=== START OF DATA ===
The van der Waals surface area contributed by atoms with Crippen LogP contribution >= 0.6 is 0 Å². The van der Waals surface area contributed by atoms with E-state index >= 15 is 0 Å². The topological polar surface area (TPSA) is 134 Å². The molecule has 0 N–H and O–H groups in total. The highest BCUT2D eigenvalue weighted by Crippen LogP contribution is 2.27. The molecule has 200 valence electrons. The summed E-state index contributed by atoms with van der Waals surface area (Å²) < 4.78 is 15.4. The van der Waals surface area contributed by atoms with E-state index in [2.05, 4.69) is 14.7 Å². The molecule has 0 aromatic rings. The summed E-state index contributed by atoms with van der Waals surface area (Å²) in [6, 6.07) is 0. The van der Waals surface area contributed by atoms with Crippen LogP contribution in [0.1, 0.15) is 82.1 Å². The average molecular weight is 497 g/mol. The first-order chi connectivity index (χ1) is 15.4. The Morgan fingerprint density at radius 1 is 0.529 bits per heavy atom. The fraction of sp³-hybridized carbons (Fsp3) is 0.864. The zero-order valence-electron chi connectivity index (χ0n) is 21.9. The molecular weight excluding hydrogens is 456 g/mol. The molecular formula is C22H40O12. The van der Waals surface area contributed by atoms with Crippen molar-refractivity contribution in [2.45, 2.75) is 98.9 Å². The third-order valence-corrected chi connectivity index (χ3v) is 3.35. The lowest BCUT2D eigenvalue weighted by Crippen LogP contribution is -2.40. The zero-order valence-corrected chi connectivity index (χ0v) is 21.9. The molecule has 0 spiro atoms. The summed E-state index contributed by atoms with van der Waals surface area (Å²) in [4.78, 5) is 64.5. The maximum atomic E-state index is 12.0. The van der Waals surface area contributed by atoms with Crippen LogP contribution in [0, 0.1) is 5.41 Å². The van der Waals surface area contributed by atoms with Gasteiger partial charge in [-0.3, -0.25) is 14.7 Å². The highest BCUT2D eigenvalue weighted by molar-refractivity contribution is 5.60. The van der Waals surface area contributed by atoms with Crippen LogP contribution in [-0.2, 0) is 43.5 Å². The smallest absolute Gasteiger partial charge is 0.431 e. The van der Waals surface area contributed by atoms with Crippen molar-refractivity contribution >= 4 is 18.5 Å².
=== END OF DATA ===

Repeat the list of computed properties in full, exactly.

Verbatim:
The van der Waals surface area contributed by atoms with Crippen LogP contribution >= 0.6 is 0 Å². The van der Waals surface area contributed by atoms with E-state index >= 15 is 0 Å². The topological polar surface area (TPSA) is 134 Å². The molecule has 0 N–H and O–H groups in total. The highest BCUT2D eigenvalue weighted by Crippen LogP contribution is 2.27. The molecule has 200 valence electrons. The summed E-state index contributed by atoms with van der Waals surface area (Å²) < 4.78 is 15.4. The van der Waals surface area contributed by atoms with E-state index in [2.05, 4.69) is 14.7 Å². The molecule has 0 aromatic rings. The summed E-state index contributed by atoms with van der Waals surface area (Å²) in [6, 6.07) is 0. The van der Waals surface area contributed by atoms with Crippen LogP contribution in [0.1, 0.15) is 82.1 Å². The average molecular weight is 497 g/mol. The first-order chi connectivity index (χ1) is 15.4. The Morgan fingerprint density at radius 1 is 0.529 bits per heavy atom. The fraction of sp³-hybridized carbons (Fsp3) is 0.864. The zero-order valence-electron chi connectivity index (χ0n) is 21.9. The molecular weight excluding hydrogens is 456 g/mol. The molecular formula is C22H40O12. The van der Waals surface area contributed by atoms with Crippen molar-refractivity contribution in [2.45, 2.75) is 98.9 Å². The third-order valence-corrected chi connectivity index (χ3v) is 3.35. The lowest BCUT2D eigenvalue weighted by Crippen LogP contribution is -2.40. The zero-order valence-corrected chi connectivity index (χ0v) is 21.9. The molecule has 0 spiro atoms. The summed E-state index contributed by atoms with van der Waals surface area (Å²) in [4.78, 5) is 64.5. The maximum atomic E-state index is 12.0. The van der Waals surface area contributed by atoms with Crippen LogP contribution in [0, 0.1) is 5.41 Å². The van der Waals surface area contributed by atoms with Gasteiger partial charge in [-0.3, -0.25) is 14.7 Å². The highest BCUT2D eigenvalue weighted by molar-refractivity contribution is 5.60. The van der Waals surface area contributed by atoms with Crippen LogP contribution in [-0.2, 0) is 43.5 Å². The smallest absolute Gasteiger partial charge is 0.431 e. The van der Waals surface area contributed by atoms with Crippen molar-refractivity contribution >= 4 is 18.5 Å².